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José M. González-Darder, Pablo González-López, Fernando Talamantes, Vicent Quilis, Victoria Cortés, Guillermo García-March, and Pedro Roldán

Object

Nowadays the role of microsurgical management of intrinsic brain tumors is to maximize the volumetric resection of the tumoral tissue, minimizing the postoperative morbidity. The purpose of this paper was to study the benefits of an original protocol developed for the microsurgical treatment of tumors located in eloquent motor areas where the navigation and electrical stimulation of motor subcortical pathways have been implemented.

Methods

A total of 17 patients who underwent resection of cortical or subcortical tumors in motor areas have been included in the series. The preoperative planning for multimodal navigation was done by integrating anatomical studies, motor functional MR (fMR) imaging, and subcortical pathway volumes generated by diffusion tensor (DT) imaging. Intraoperative neuromonitoring included motor mapping by direct cortical stimulation (CS) and subcortical stimulation (sCS), and localization of the central sulcus by using cortical multipolar electrodes and the N20 wave inversion technique. The location of all cortically and subcortically stimulated points with positive motor response was stored in the navigator and correlated with the cortical and subcortical motor functional structures defined preoperatively.

Results

The mean tumoral volumetric resection was 89.1 ± 14.2% of the preoperative volume, with a total resection (≥ 100%) in 8 patients. Preoperatively a total of 58.8% of the patients had some kind of motor neurological deficit, increasing 24 hours after surgery to 70.6% and decreasing to 47.1% at 1 month later. There was a great correlation between anatomical and functional data, both cortically and subcortically. A total of 52 cortical points submitted to CS had positive motor response, with a positive correlation of 83.7%. Also, a total of 55 subcortical points had positive motor response; in these cases the mean distance from the stimulated point to the subcortical tract was 7.3 ± 3.1 mm.

Conclusions

The integration of anatomical and functional studies allows a safe functional resection of the brain tumors located in eloquent areas. Multimodal navigation allows integration and correlation among preoperative and intraoperative anatomical and functional data. Cortical motor functional areas are anatomically and functionally located preoperatively thanks to MR and fMR imaging and subcortical motor pathways with DT imaging and tractography. Intraoperative confirmation is done with CS and N20 inversion wave for cortical structures and with sCS for subcortical pathways. With this protocol the authors achieved a good volumetric resection in cortical and subcortical tumors located in eloquent motor areas, with an increase in the incidence of neurological deficits in the immediate postoperative period that significantly decreased 1 month later. Ongoing studies must define the safe limits for functional resection, taking into account the intraoperative brain shift. Finally, it must be demonstrated whether this protocol has any long-term benefit for patients by prolonging the disease-free interval, the time to recurrence, or the survival time.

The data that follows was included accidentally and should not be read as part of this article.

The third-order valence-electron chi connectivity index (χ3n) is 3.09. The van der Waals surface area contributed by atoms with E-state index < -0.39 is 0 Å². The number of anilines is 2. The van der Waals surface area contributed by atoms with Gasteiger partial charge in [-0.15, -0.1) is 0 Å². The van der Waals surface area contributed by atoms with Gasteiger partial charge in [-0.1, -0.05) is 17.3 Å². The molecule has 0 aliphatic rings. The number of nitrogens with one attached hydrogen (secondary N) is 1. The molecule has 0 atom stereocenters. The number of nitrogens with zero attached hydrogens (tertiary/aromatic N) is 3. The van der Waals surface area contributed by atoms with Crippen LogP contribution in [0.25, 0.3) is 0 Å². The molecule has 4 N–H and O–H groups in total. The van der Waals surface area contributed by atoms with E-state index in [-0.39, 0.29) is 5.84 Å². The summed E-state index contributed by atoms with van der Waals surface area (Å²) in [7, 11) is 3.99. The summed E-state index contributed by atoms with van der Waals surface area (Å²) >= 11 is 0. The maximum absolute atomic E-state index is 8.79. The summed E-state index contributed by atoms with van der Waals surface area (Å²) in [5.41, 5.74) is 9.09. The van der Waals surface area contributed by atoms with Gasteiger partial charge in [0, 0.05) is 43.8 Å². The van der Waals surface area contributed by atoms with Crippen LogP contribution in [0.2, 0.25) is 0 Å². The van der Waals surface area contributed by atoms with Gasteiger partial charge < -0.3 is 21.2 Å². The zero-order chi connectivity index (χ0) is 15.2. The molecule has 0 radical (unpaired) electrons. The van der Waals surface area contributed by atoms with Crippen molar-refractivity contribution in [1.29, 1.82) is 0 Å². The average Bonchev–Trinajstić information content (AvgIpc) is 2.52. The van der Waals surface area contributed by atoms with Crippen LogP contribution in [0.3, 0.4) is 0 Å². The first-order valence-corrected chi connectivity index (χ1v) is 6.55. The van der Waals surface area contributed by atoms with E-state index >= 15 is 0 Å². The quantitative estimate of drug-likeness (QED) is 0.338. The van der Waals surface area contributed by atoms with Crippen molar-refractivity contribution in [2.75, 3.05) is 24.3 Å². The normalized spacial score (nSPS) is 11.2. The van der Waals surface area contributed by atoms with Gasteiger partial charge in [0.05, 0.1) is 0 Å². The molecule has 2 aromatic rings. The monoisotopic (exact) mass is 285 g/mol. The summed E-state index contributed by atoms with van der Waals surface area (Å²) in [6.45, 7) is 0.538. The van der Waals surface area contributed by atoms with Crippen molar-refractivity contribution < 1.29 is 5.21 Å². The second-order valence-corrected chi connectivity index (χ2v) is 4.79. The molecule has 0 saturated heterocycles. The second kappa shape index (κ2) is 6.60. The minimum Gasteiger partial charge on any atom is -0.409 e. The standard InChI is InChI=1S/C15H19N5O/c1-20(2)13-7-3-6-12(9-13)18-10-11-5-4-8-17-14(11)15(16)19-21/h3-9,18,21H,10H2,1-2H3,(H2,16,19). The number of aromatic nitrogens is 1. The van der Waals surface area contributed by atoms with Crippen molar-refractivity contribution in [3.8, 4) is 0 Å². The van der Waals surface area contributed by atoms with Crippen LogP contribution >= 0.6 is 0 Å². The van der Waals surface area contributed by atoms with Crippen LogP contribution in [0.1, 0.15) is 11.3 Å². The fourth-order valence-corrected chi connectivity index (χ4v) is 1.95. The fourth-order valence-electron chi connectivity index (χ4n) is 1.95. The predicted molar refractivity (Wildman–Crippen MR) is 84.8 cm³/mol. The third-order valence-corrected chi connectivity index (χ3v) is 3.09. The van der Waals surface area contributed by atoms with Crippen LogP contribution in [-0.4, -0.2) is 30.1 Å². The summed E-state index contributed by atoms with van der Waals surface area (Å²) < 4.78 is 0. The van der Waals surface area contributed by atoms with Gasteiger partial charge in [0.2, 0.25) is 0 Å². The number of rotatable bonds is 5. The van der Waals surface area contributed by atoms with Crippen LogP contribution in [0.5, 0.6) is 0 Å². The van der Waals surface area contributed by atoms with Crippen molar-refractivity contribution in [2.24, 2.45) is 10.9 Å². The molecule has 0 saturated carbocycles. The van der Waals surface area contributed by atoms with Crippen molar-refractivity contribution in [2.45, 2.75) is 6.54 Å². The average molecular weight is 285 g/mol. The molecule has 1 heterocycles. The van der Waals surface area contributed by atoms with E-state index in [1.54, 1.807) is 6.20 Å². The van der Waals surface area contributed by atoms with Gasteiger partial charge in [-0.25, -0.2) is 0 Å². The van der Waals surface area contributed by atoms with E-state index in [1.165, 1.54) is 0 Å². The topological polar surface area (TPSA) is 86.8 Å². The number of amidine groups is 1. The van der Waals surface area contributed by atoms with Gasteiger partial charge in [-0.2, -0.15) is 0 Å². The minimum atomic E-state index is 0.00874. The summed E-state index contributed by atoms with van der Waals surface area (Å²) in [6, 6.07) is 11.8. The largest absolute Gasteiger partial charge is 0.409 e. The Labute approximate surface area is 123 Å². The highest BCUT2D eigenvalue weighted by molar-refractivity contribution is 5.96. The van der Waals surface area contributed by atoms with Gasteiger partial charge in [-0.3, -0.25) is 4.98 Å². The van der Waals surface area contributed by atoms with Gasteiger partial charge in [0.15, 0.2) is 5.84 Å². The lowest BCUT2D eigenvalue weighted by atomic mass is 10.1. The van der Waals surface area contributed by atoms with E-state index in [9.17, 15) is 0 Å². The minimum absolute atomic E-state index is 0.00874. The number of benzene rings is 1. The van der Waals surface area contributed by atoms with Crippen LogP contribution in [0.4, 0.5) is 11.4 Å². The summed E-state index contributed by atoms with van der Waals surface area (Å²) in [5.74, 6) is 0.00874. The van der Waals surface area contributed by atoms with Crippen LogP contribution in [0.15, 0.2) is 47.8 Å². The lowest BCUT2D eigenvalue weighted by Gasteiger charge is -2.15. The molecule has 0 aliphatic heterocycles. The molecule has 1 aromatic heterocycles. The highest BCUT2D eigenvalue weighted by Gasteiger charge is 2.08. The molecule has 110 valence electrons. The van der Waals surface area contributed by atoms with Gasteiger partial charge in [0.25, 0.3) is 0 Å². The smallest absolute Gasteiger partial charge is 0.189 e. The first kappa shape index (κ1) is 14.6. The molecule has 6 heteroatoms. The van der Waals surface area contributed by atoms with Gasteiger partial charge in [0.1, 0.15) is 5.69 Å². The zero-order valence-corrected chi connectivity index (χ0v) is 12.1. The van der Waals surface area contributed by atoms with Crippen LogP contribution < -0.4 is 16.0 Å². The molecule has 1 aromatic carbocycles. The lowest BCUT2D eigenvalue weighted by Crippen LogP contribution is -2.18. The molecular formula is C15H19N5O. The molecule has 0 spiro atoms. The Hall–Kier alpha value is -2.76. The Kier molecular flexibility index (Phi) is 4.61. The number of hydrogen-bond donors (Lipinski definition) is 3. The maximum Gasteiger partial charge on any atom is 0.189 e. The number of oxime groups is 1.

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Giulia Cossu, Pablo González-López, Etienne Pralong, Judith Kalser, Mahmoud Messerer, and Roy Thomas Daniel

OBJECTIVE

Surgery for frontal lobe epilepsy remains a challenge because of the variable seizure outcomes after surgery. Disconnective procedures are increasingly applied to isolate the epileptogenic focus and avoid complications related to extensive brain resection. Previously, the authors described the anterior quadrant disconnection procedure to treat large frontal lobe lesions extending up to but not involving the primary motor cortex. In this article, they describe a surgical technique for unilateral disconnection of the prefrontal cortex, while providing an accurate description of the surgical and functional anatomy of this disconnective procedure.